I encourage you to read through this plan and offer your feedback. Public comments will be accepted through the end of May and incorporated before the Metropolitan Council considers the project later this year.

Your feedback is important to refining plans as we look forward to construction beginning in 2016 and opening the Orange Line for service in late 2019. Please share your input and help us make the Orange Line a success.

For continued updates, subscribe to the Orange Line Project Update newsletter. You can also join the conversation on Twitter (@MetroTransitMN) as we host a "Tweet Chat" about the Orange Line between noon and 1 p.m. on Tuesday, May 20.

    > METRO Orange Line

    > Draft Project Plan Update

    > METRO Orange Line FAQs

    > I-35W Transit/Access Project

Bus Rider Information Transit Planning

Take a seat 

| Wednesday, February 19, 2014 8:20:00 AM

Metro Transit customers who use routes 6, 12 or 21 may have noticed a couple of seats go missing beginning earlier this month.

Two aisle seats are absent from in front of the rear exit door on two-dozen newly-ordered 40-foot buses, leaving each vehicle with 36 seats. The buses were ordered without the aisle seats in a trial to see if opening more space improves passenger movement when buses on these popular routes fill up.

Although removing seats may seem counterintuitive, the extra room is intended to encourage passengers to move further toward the back of the bus instead of standing near the front. The extra space can also be used by customers riding with larger items.

Clearing space in the front of the bus makes it easier for customers to board, reducing the time spent at stops and keeping buses on schedule. The seats were removed from some buses on routes 6, 12 and 21 because customers each of the routes has frequent on/off boarding activity.

Operator and customer feedback is being collected over the coming months to help decide if more buses should be similarly arranged in the future. Feedback on the trial setup can be sent to Customer Relations by commenting online here or by calling 612-373-3333 on weekdays between 7:30 a.m. and 5:30 p.m.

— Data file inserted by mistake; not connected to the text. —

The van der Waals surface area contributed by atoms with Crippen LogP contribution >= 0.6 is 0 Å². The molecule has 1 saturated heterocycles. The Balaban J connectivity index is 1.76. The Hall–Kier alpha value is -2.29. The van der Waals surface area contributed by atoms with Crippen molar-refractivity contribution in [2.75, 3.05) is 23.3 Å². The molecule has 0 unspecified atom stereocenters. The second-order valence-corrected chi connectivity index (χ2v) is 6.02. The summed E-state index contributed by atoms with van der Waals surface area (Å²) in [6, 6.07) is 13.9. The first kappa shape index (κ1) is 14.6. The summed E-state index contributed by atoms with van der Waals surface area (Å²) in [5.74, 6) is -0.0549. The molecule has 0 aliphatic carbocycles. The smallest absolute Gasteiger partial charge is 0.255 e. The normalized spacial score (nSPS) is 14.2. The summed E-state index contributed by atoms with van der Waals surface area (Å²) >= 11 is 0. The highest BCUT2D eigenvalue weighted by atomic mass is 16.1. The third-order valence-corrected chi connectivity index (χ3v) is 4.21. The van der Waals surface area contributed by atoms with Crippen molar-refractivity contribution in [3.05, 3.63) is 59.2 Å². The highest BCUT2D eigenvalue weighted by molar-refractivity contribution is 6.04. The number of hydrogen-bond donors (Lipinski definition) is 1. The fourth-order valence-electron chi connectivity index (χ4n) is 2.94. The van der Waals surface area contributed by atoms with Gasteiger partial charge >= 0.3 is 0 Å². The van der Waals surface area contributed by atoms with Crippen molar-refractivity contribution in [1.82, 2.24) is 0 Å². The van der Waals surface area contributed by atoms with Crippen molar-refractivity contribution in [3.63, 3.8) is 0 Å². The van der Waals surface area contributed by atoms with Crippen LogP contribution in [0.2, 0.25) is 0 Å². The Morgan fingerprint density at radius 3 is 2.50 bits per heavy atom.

> Good Question: Why go out the back?

    > How to ride

Bus From the GM Rider Information Transit Planning

Improving service, with your help 

| Tuesday, December 10, 2013 12:01:00 PM

From Brian Lamb, Metro Transit General Manager

In recent years, Metro Transit has spent considerable time planning for light rail and Bus Rapid Transit. While these efforts will continue, we also want to focus attention on the expansion of the regular-route bus system that serves as the foundation of what we do. That's where the Service Improvement Plan comes in.

The Service Improvement Plan we're creating will serve as the blueprint for prioritized improvements as our bus system develops over the next 10 to 15 years. It's an important piece of work and we look forward to working with our partners and customers as the vision takes shape.

To begin putting the Service Improvement Plan together, we assembled what we have already been hearing from our customers and stakeholders. Throughout the year, planners have analyzed suggestions we have received through Customer Relations and other project-specific outreach efforts. Some suggestions are very detailed route ideas while others are more general.

Some primary themes have already emerged, including faster travel speeds, improved core urban bus routes, expanded urban crosstown routes, more suburb-to-suburb bus connections and more express service.